If everyone is thinking alike, then somebody isn’t thinking. - George Patton
When we encounter organization where the leaders are not interested in opinions, suggestions, advice, or new ideas, then there is going to be trouble.
Steve Jobs had a quote (true or not, it's profound) - we hire people who tell us what to do. I don't want to hire people I have to tell what to do. This was probably not literally true, since he micro-managed everything. But I have personal experience on both sides. One "boss" (Senior VP) that treated everyone as colleagues. We would sit in the conference room and have "free and frank" discussion about what to do. Then we'd have Concurrence (not consensus). Concurrance means everyone agrees inside this room that this is the collective decision. When outside the room we are "all in this together." This is one of the behaviours of Heliotropic Abundance as described in Making the Impossible Possible.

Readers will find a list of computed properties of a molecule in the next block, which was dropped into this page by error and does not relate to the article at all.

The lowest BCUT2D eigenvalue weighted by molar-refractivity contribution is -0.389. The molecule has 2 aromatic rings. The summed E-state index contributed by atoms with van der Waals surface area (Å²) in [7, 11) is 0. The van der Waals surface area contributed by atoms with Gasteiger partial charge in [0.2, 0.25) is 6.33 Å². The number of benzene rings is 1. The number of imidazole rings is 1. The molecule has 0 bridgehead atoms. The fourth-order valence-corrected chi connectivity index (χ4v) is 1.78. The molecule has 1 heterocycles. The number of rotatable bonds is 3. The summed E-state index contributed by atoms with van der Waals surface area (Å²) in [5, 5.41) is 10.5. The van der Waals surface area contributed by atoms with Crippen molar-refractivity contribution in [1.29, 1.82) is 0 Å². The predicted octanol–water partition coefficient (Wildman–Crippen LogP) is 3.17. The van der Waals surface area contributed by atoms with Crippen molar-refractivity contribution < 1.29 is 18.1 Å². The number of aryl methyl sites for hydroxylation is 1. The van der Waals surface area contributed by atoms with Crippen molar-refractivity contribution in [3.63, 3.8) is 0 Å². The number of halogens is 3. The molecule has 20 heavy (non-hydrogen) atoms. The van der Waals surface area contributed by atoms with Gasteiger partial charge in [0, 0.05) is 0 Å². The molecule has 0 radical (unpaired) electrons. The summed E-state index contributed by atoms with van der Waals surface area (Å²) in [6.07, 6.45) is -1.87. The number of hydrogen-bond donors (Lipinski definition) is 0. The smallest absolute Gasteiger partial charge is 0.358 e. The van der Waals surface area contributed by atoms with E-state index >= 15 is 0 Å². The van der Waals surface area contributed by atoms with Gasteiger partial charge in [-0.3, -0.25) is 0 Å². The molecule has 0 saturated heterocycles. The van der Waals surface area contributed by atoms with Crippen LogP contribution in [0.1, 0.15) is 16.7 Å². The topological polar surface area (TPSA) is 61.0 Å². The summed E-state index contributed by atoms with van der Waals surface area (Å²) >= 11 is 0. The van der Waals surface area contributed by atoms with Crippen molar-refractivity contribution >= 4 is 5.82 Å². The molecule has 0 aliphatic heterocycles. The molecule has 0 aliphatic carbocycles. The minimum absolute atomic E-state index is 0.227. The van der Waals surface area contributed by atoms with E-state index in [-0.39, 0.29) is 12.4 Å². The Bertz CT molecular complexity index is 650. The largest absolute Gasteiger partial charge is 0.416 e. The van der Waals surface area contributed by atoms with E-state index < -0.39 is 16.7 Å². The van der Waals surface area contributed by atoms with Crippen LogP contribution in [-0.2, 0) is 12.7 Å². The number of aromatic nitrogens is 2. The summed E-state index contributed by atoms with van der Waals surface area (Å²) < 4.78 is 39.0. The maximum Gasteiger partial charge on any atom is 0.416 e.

The other experience is one where if the idea was not originated or acknowledged to coming from the leader, it was not a good idea. This person had to be recognized as the smartest person in the room. Problem was of course that that was rarely the case.
In the former, hiring was done with explicit intent, to find the best people possible to lead the program.
When you manage in that way - finding the best people - you're success as a leader is greatly increased. So it's a win-win. The project, program, company wins, the people wins, and EVERY ONE gets credit.
This is obvious in the agile development world. But no so obvious is the managerial world. For some reason this understanding fades as people move up the ladder in management. It's a hard lesson to learn.